Author: Jarod Bona
The Coronavirus crisis has created an unusual situation for the world, but also for antitrust and competition law. People around the globe are trying to cooperate to solve and move past the crisis, but cooperation among competitors is a touchy subject under antitrust and competition laws.
Of course, cooperation between or among competitors isn’t unheard of, even during non-crisis times. Joint ventures are prevalent and often celebrated, companies will often license their technology to each other, and the existence of certain professional sport leagues, for example, depend entirely upon cooperation among competing and separately owned teams. Indeed, the Department of Justice Antitrust Division and FTC have published guidance (in 2000) on collaborations among competitors.
Human beings everywhere are working together to defeat the Coronavirus and that will require cooperation, sometimes even among and between competitors. It is unlikely that antitrust and competition law will get in the way of that. Indeed, the Antitrust Division of the Department of Justice issued a Business Review Letter confirming that certain competitors can cooperate “to expedite and increase manufacturing, sourcing, and distribution of personal-protective equipment (PPE) and coronavirus-treatment-related medication.”
At the same time, the foundations of antitrust and competition law—the “faith in the value of competition,” as articulated by the US Supreme Court in National Society of Professional Engineers—is the motor that will accelerate us toward solutions.
Private enterprise and the incentives inherent within it have created the foundations and the machinery to “science” our way out of this crisis. Over-coordination through a central planner will detract from that because we would lose the feature of massive a/b testing, or really a/b/c/d/e/etc. testing, that comes from a bottom-up, decentralized approach to creating and distributing resources.
So—at least in my opinion—antitrust and competition law should maintain their role in supporting competition during this crisis (and the FTC agrees with me). But—as is already true of antitrust and competition law—when there is a strong pro-competitive reason for cooperation among competitors, the courts and antitrust agencies can adjust to let that conduct go forward (and they have here).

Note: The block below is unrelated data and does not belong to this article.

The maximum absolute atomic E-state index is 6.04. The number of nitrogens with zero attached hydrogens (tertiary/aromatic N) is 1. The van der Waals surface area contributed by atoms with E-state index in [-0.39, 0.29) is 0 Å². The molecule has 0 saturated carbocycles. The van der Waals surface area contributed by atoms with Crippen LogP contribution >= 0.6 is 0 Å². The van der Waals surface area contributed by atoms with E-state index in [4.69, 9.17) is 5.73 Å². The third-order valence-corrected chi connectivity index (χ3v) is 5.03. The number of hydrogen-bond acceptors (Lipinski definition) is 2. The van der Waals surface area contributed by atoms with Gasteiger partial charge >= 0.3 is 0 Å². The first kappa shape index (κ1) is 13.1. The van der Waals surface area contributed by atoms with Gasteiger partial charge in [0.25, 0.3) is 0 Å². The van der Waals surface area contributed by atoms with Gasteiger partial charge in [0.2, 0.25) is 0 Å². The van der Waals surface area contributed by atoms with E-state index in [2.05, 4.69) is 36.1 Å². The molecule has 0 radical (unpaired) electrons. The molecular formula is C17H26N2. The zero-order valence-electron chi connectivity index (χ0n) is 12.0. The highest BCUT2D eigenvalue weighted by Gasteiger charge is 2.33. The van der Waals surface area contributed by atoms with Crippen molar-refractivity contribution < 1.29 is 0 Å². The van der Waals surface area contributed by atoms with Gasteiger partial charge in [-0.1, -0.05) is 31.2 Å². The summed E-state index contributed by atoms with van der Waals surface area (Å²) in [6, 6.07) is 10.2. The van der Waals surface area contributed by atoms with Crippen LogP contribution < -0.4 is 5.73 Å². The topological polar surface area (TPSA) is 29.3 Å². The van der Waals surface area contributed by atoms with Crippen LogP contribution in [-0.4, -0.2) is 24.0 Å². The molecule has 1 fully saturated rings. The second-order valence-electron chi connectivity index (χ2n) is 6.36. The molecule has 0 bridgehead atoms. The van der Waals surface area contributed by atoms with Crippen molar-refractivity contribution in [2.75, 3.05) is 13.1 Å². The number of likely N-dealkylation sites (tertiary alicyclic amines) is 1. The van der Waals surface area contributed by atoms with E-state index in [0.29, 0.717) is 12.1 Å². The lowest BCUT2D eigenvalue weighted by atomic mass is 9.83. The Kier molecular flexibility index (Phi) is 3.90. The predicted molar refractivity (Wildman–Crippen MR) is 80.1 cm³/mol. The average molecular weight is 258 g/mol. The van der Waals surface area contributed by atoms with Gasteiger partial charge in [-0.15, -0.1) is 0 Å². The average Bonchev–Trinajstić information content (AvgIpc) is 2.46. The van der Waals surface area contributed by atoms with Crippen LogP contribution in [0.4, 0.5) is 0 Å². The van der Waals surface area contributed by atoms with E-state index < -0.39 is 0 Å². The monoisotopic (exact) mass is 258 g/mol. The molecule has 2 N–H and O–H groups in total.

And once we are past this crisis, I suspect that antitrust and competition law will become an even more popular area of discussion because of the likely greater concentration of markets resulting from government intervention.
In the meantime, here are some articles that our antitrust team has written about antitrust, competition, and the Coronovirus Crisis:
- COVID-19 Exposes Evil of Anticompetitive State Certificate of Need Laws (Aaron Gott and Jarod Bona).
- Both During and After COVID-19 Crisis, Antitrust Law Won’t Block Pro-Competitive Joint Ventures (Steven Cernak).
- How Will the Application of Antitrust Law Change During the Coronavirus Crisis? (Steven Cernak in Truth on the Market).
- Can My Farm Cooperative Impose Production Restraints During Covid-19 Without Violating the Antitrust Laws? (Aaron Gott and Nick McNamara)
Also, Steven Cernak is heavily quoted in this article from MiBiz: Coronavirus price gouging spurs efforts to rein in ‘bad actor’ resellers.
Finally, we recommend that read the blog series from our friends at Truth on the Market entitled “The Law, Economics, and Policy of the Covid-19 Pandemic.” Lots of outstanding work by very smart people.
The other part of this, of course, is the economy. With stay-at-home orders throughout the country, there is a lot less commerce happening.
Besides social distancing, washing hands, and staying home, we all have a duty to get the economy moving again. And competition plays an important role. While live sporting events and eating out at restaurants are not part of the near future, many individuals and businesses are figuring out ways to adjust their contribution to producing goods and services to the world that stays home.
That means restaurants delivering food, companies and teachers teaching through video-conferencing, and businesses all over the world, individually, figuring out how to create value for people, at least temporarily, living their lives very differently than they did only a month before. Competition supports innovation and that includes adjusting to changes in the world, no matter how quickly they happen.
If you have a business, find a way to add value to people at home and spend money on people and businesses that add value for you. And, as individuals, we should look for ways to contribute to commerce by spending money, if you have it, on goods and services that will help you get through this difficult time. By participating in commerce, you help others survive too.